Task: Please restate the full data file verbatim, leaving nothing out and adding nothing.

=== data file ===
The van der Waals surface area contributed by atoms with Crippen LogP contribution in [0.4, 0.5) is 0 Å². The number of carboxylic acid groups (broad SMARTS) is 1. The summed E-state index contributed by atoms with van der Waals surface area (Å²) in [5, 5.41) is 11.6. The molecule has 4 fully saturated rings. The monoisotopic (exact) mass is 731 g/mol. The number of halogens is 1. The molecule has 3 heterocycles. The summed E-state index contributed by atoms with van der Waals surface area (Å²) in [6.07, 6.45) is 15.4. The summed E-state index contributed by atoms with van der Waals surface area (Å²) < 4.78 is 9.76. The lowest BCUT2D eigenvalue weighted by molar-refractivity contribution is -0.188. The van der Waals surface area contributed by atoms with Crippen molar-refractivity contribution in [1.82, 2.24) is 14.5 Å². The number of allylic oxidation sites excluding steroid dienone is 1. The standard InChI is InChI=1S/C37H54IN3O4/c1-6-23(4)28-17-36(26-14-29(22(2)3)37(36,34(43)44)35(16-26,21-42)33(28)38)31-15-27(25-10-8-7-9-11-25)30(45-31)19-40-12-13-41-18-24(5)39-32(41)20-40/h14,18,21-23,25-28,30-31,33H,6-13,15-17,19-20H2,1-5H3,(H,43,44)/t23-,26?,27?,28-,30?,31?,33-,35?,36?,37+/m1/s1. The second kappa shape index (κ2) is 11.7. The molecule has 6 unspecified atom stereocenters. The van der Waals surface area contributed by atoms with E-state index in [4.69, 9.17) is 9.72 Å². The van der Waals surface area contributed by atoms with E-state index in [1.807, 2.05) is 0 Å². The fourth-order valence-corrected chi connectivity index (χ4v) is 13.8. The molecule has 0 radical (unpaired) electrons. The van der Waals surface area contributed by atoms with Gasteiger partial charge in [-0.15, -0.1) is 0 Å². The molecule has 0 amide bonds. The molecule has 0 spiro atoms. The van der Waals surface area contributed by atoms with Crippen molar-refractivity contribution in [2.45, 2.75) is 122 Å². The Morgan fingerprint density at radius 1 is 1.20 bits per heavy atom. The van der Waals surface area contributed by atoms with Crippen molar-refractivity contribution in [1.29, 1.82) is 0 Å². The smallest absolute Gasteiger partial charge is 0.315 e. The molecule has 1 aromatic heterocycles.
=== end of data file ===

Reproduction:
The van der Waals surface area contributed by atoms with Crippen LogP contribution in [0.4, 0.5) is 0 Å². The number of carboxylic acid groups (broad SMARTS) is 1. The summed E-state index contributed by atoms with van der Waals surface area (Å²) in [5, 5.41) is 11.6. The molecule has 4 fully saturated rings. The monoisotopic (exact) mass is 731 g/mol. The number of halogens is 1. The molecule has 3 heterocycles. The summed E-state index contributed by atoms with van der Waals surface area (Å²) in [6.07, 6.45) is 15.4. The summed E-state index contributed by atoms with van der Waals surface area (Å²) < 4.78 is 9.76. The lowest BCUT2D eigenvalue weighted by molar-refractivity contribution is -0.188. The van der Waals surface area contributed by atoms with Crippen molar-refractivity contribution in [1.82, 2.24) is 14.5 Å². The number of allylic oxidation sites excluding steroid dienone is 1. The standard InChI is InChI=1S/C37H54IN3O4/c1-6-23(4)28-17-36(26-14-29(22(2)3)37(36,34(43)44)35(16-26,21-42)33(28)38)31-15-27(25-10-8-7-9-11-25)30(45-31)19-40-12-13-41-18-24(5)39-32(41)20-40/h14,18,21-23,25-28,30-31,33H,6-13,15-17,19-20H2,1-5H3,(H,43,44)/t23-,26?,27?,28-,30?,31?,33-,35?,36?,37+/m1/s1. The second kappa shape index (κ2) is 11.7. The molecule has 6 unspecified atom stereocenters. The van der Waals surface area contributed by atoms with E-state index in [4.69, 9.17) is 9.72 Å². The van der Waals surface area contributed by atoms with E-state index in [1.807, 2.05) is 0 Å². The fourth-order valence-corrected chi connectivity index (χ4v) is 13.8. The molecule has 0 radical (unpaired) electrons. The van der Waals surface area contributed by atoms with Gasteiger partial charge in [-0.15, -0.1) is 0 Å². The molecule has 0 amide bonds. The molecule has 0 spiro atoms. The van der Waals surface area contributed by atoms with Crippen molar-refractivity contribution in [2.45, 2.75) is 122 Å². The Morgan fingerprint density at radius 1 is 1.20 bits per heavy atom. The van der Waals surface area contributed by atoms with Crippen molar-refractivity contribution in [1.29, 1.82) is 0 Å². The smallest absolute Gasteiger partial charge is 0.315 e. The molecule has 1 aromatic heterocycles.